Babson College has cleared two students of any disciplinary violations stemming from their controversial drive through Wellesley College to celebrate Donald Trump’s victory the day after the presidential election, their lawyers said Monday.
The students, Parker Rand-Ricciardi and Edward Tomasso, faced accusations of harassment and disorderly conduct before the college’s honor board on Friday.
The Nov. 9 incident sparked a post-election uproar, fueled by accusations on social media that the men spat on a Wellesley student and yelled racial and homophobic slurs while parked in front of Harambee House, a campus gathering place for African-American students.
Rand-Riccardi and Tomasso denied the allegations, and an investigation by Babson found no evidence the men did anything other than drive through the campus waving a Trump flag out the truck window and yelling “Make America Great Again.”
They are not facing criminal charges.
Jeffrey Robbins, an attorney for Rand-Ricciardi, said Monday that his client’s family is relieved the matter has come to a close.
“This has been an extremely difficult, painful five weeks for Parker and his family, one that has naturally taken a toll on them,” Robbins said in a statement. “They are grateful for the kindness and support of so many people, including both friends and complete strangers. Their hope is to spend some time decompressing and enjoying the holidays.”
Brad Bailey, Tomasso’s lawyer, said his client was “pleased and gratified” by the board’s decision.
“Babson College certainly had a system in place to deal with allegations like this, and he trusted in the system,” Bailey said.
“He is extremely happy that his name has been cleared of allegations that were completely untrue and had no basis in fact.”
A spokesman for Babson College declined to comment, citing student privacy laws. Wellesley officials could not be reached for comment.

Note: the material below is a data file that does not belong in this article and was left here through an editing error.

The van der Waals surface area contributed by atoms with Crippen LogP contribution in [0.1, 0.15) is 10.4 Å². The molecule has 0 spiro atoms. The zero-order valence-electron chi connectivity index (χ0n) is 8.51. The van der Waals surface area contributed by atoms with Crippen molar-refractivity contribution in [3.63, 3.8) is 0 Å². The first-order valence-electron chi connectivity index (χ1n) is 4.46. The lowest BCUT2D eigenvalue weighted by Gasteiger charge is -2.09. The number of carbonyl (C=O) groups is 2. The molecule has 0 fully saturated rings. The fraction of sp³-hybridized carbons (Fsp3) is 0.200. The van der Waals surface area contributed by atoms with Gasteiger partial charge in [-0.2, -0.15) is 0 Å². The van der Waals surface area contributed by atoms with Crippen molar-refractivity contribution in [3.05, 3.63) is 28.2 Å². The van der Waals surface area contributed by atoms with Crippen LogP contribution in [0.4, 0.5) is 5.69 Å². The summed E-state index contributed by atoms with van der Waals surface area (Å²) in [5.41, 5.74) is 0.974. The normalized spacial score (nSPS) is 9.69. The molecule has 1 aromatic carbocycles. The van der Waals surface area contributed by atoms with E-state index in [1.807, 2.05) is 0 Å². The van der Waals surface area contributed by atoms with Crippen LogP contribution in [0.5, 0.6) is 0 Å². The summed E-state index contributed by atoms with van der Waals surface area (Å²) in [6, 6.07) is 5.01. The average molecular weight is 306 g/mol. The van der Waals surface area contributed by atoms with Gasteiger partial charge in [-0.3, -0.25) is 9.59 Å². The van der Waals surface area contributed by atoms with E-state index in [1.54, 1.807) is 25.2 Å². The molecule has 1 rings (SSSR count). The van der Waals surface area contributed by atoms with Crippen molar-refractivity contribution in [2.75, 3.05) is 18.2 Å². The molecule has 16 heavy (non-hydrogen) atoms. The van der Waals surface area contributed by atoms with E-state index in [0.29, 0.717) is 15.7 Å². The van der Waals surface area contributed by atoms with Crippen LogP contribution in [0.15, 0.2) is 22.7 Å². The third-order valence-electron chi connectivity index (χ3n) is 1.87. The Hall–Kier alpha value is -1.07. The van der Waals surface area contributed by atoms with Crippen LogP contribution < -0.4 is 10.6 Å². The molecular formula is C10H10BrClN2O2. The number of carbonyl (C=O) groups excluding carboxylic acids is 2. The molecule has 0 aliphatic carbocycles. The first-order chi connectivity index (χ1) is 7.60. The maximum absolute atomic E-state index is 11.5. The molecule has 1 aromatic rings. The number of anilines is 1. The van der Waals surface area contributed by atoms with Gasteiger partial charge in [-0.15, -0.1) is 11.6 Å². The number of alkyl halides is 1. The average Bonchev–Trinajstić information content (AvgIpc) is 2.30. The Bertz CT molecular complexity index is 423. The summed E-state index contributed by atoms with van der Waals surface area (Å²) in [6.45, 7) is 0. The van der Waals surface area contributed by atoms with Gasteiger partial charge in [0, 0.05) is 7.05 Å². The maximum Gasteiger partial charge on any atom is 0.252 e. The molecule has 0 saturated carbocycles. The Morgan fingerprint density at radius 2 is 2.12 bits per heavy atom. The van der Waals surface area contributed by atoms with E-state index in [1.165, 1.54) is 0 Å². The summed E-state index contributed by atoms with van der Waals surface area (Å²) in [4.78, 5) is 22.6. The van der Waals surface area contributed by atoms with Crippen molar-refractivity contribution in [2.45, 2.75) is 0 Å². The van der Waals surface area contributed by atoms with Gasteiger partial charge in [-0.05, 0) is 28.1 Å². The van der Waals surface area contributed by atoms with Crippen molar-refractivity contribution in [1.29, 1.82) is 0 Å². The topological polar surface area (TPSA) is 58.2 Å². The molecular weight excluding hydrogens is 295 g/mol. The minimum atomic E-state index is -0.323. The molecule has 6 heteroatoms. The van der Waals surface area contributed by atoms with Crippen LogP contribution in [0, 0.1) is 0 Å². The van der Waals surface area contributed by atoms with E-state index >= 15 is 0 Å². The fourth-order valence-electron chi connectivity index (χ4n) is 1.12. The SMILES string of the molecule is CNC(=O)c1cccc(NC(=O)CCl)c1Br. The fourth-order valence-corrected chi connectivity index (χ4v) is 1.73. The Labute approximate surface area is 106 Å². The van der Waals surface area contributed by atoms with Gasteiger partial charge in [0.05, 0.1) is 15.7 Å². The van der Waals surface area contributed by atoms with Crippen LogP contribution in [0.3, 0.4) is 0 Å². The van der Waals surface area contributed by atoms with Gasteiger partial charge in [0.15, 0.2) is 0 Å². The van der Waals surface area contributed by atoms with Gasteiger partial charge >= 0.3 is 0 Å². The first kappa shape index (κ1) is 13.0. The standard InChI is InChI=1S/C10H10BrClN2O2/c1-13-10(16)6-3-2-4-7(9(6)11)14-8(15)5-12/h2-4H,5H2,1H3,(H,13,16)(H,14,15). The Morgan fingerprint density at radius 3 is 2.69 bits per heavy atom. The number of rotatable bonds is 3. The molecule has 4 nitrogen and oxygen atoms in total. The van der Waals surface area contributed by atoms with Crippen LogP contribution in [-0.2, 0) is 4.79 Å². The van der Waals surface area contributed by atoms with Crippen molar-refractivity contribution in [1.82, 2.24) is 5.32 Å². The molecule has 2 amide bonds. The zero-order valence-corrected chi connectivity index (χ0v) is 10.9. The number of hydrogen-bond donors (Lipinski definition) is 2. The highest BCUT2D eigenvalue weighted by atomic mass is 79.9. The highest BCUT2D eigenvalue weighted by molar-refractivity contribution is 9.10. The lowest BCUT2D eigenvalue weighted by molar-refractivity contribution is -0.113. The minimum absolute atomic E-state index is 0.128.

Wellesley College, Hillary Clinton’s alma mater, held a peace walk on campus the Friday after the men’s celebratory drive.
During the walk, Wellesley senior Amber Walker, an events coordinator at Harambee House, told students she was standing in front of the building when the men drove by, and that “I have you guys here so I don’t have to go through this alone.”
On Monday, Walker said she was disappointed by the resolution of the case.
“For people that look like me, our struggle continues,” she said.
But the Foundation for Individual Rights in Education, which advocates for free speech rights on college campuses, welcomed the decision.
Ari Z. Cohn, director of the foundation’s individual rights defense program, said the group was pleased the men were cleared from “these baseless charges.”
“While Babson College is not bound by the First Amendment, its policies expressly recognize the importance and value of free speech,” he said.
“Once the more serious allegations were determined to be unsubstantiated, the college should have immediately dropped the matter. Babson must ensure that students are free to express their views without fear of official sanction.”
After the incident, Babson president Kerry Healey apologized to the Wellesley College community in a letter posted on her school’s website.
“We, the Babson community, were extremely upset to learn that two of our students engaged in behavior that was, at a minimum, insensitive, unacceptable, and contrary to our core values,” Healey wrote.
Both students were ousted from the fraternity they belonged to, Sigma Phi Epsilon. The fraternity’s national leadership called their alleged actions “abhorrent to our members, alumni, and staff” in a statement.
It was not clear Monday whether the students will be allowed to rejoin the fraternity or will seek reinstatement. Tomasso and Ricciardi could not be reached for comment.
Both students denied using profanity or slurs or spitting at Wellesley students, but shortly after the incident apologized for their behavior in Facebook postings.
Tomasso wrote that he “hurtfully displayed a flag that symbolizes fear for many people and my actions caused pain.”
Rand-Riccardi said his “insensitive celebration of the Trump victory was an extremely poor choice, plain and simple.”